HOUSTON -- Has the prelude to the Super Bowl gone off the rails? Hasn't the prelude to every Super Bowl?
Of course, rarely was there such a mixture of, pardon the reference, politics and Patriots. However, that is to be expected given current events.
When someone mentioned to Tom Brady that the Pats had returned to a routine approaching semi-normalcy, meaning practice, the quarterback answered, "Yeah, it was great, because you've had a lot of talking and not much doing, and now you have the doing."
What the media have been doing as Super Bowl LI nears is leaving no story uncovered, from the redaction of transcripts containing quotes of the Pats and their opponent, the Atlanta Falcons, to the connection of the Patriots to President Donald Trump.
Does anyone really care? When Richard Nixon was president in 1971, he sent a play to Washington Redskins head coach George Allen, an incident that at the time would have been comic if it hadn't been irrelevant. While Allen was supposed to be a great admirer of Nixon, as Brady and Patriots president Robert Kraft are of Trump, the play never was used.
And as far as celebrities of any type, sporting, show business, religious, taking a stand for a candidate or office holder, one recalls the comment of Adlai Stevenson in the 1956 presidential campaign when the TV evangelist, Rev. Norman Vincent Peale, supported Stevenson's opponent, Dwight Eisenhower.
"To me St. Paul is appealing," quipped Stevenson, "and St. Peale is appalling."
To the New York Times, it's "an uncomfortable love affair" between Trump and the Patriots. How that applies to Super Bowl LI is uncertain. Is Trump going to undo Brady's four-month suspension?
Brady knows the drill. This is his seventh Super Bowl. He began the week advising journalists, "I'm not talking politics at all." Which meant that virtually everyone else talked or wrote politics.
The Patriots thus fell back on that ancient motivational tool, claiming one of the reasons the franchise became a winner is that it was not appreciated.
"Teammates like Rodney Harrison," Brady said of the former safety who is now television analyst, "always said, 'They don't respect us. They don't respect us.' I think that was always a good metric for us. I think feeling you need to earn other's respect is a great source of motivation for me."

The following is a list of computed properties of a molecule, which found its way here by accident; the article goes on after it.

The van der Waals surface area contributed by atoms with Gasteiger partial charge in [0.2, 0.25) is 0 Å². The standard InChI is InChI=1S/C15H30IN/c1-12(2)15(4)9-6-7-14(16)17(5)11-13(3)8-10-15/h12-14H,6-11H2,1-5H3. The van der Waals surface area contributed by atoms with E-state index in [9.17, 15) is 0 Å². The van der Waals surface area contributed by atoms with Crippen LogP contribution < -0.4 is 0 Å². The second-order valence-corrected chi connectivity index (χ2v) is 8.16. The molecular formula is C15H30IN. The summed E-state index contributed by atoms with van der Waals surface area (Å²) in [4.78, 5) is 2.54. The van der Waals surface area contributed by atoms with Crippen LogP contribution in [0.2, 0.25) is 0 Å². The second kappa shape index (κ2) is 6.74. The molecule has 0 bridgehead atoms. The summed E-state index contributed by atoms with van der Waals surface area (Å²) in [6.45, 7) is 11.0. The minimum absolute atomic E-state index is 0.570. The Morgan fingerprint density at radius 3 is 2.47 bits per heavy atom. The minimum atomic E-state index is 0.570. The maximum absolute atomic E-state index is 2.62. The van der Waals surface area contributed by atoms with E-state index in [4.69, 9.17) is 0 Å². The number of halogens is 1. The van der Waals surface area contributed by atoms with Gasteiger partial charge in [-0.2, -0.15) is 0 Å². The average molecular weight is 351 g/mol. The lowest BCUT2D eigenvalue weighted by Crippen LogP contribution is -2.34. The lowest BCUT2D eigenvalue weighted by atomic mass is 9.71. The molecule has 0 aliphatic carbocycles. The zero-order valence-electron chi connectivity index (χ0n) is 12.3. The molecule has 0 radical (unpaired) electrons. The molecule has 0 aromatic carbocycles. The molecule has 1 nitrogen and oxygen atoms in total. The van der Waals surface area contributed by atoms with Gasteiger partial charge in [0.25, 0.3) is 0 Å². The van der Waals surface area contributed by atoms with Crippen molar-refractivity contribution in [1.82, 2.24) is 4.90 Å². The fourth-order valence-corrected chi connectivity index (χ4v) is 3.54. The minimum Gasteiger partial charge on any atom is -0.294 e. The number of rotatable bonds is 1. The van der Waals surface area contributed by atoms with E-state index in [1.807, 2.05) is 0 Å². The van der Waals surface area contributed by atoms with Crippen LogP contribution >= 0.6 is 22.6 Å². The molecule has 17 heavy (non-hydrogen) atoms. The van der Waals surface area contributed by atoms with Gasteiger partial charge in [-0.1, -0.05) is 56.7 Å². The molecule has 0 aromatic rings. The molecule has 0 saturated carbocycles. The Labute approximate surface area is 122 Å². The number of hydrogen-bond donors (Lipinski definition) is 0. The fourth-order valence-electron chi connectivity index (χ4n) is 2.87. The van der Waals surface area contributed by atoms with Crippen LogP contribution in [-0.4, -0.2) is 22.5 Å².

You suspect Trump does not respect NFL commissioner Roger Goodell, whom he referred to as a "dope." Goodell, who has heard worse, especially from Patriots fans, displayed his courage and remained silent.
Doesn't exactly fit as part of the NFL TV spots, "Football is Family," does it?
For years, the NFL had the blackout, teams unable to show home games on TV. This Super Bowl it has the blot-out. Some words by athletes, coaches and executives from Opening Night on Monday did not appear in the transcripts the league provides.
Now you might believe that if a writer or radio or TV reporter was there to record or scribble the quote -- how else would they know what was missing? -- it wouldn't matter what was in or was not in transcript. During Super Bowl week, everything matters.
Goodell may not have responded to the Trump accusation, but he was quick to deny he would get involved in censorship.
"One thing I'm not responsible for around here is the transcripts," Goodell insisted. You couldn't tell whether he was about to laugh or about to scream. He did neither.
Brady, love him or hate him, has managed to stay on that same sort of even plane. Like other great athletes, he is able to compartmentalize, acting as the only meaningful thing is winning football games.
"I'm focused on this game," he said when asked about the season-opening suspension for Deflategate. "We've worked really hard to get to this point, and the attention should be on this game.
"I've got a good regulation on my emotions. It's such an emotional game, you don't want to be out of control. ... It's a long day because it's a long week. You're doing a lot more things this week than you normally do for a game week."
He and everybody else. Where are those missing quotes, anyway?